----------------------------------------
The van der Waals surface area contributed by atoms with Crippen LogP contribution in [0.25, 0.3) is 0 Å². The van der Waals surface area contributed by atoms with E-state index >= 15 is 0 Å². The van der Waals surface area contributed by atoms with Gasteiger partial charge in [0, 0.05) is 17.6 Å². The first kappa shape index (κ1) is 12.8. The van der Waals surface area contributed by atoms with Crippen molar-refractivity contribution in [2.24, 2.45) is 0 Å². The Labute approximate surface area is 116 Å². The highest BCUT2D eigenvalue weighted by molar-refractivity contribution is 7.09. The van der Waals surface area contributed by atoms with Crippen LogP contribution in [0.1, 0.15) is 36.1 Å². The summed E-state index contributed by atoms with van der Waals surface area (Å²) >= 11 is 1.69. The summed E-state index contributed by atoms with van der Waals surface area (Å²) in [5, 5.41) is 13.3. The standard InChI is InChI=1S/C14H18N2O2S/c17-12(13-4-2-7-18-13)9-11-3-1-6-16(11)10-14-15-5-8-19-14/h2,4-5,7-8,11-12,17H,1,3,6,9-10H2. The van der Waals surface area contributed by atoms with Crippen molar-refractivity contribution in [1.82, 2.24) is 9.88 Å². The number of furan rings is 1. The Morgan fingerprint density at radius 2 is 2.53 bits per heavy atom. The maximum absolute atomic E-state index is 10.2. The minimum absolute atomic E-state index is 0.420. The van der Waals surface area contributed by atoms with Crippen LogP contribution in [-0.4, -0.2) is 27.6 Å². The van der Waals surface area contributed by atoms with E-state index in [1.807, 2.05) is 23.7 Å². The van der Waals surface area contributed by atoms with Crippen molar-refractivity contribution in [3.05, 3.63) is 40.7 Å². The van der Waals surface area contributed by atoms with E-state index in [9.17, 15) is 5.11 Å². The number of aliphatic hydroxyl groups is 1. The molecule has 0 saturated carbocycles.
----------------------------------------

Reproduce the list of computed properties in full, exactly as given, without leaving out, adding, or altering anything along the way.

The van der Waals surface area contributed by atoms with Crippen LogP contribution in [0.25, 0.3) is 0 Å². The van der Waals surface area contributed by atoms with E-state index >= 15 is 0 Å². The van der Waals surface area contributed by atoms with Gasteiger partial charge in [0, 0.05) is 17.6 Å². The first kappa shape index (κ1) is 12.8. The van der Waals surface area contributed by atoms with Crippen molar-refractivity contribution in [2.24, 2.45) is 0 Å². The Labute approximate surface area is 116 Å². The highest BCUT2D eigenvalue weighted by molar-refractivity contribution is 7.09. The van der Waals surface area contributed by atoms with Crippen LogP contribution in [0.1, 0.15) is 36.1 Å². The summed E-state index contributed by atoms with van der Waals surface area (Å²) >= 11 is 1.69. The summed E-state index contributed by atoms with van der Waals surface area (Å²) in [5, 5.41) is 13.3. The standard InChI is InChI=1S/C14H18N2O2S/c17-12(13-4-2-7-18-13)9-11-3-1-6-16(11)10-14-15-5-8-19-14/h2,4-5,7-8,11-12,17H,1,3,6,9-10H2. The van der Waals surface area contributed by atoms with Crippen molar-refractivity contribution in [1.82, 2.24) is 9.88 Å². The number of furan rings is 1. The Morgan fingerprint density at radius 2 is 2.53 bits per heavy atom. The maximum absolute atomic E-state index is 10.2. The minimum absolute atomic E-state index is 0.420. The van der Waals surface area contributed by atoms with Crippen LogP contribution in [-0.4, -0.2) is 27.6 Å². The van der Waals surface area contributed by atoms with E-state index in [1.807, 2.05) is 23.7 Å². The van der Waals surface area contributed by atoms with Crippen molar-refractivity contribution in [3.05, 3.63) is 40.7 Å². The van der Waals surface area contributed by atoms with E-state index in [9.17, 15) is 5.11 Å². The number of aliphatic hydroxyl groups is 1. The molecule has 0 saturated carbocycles.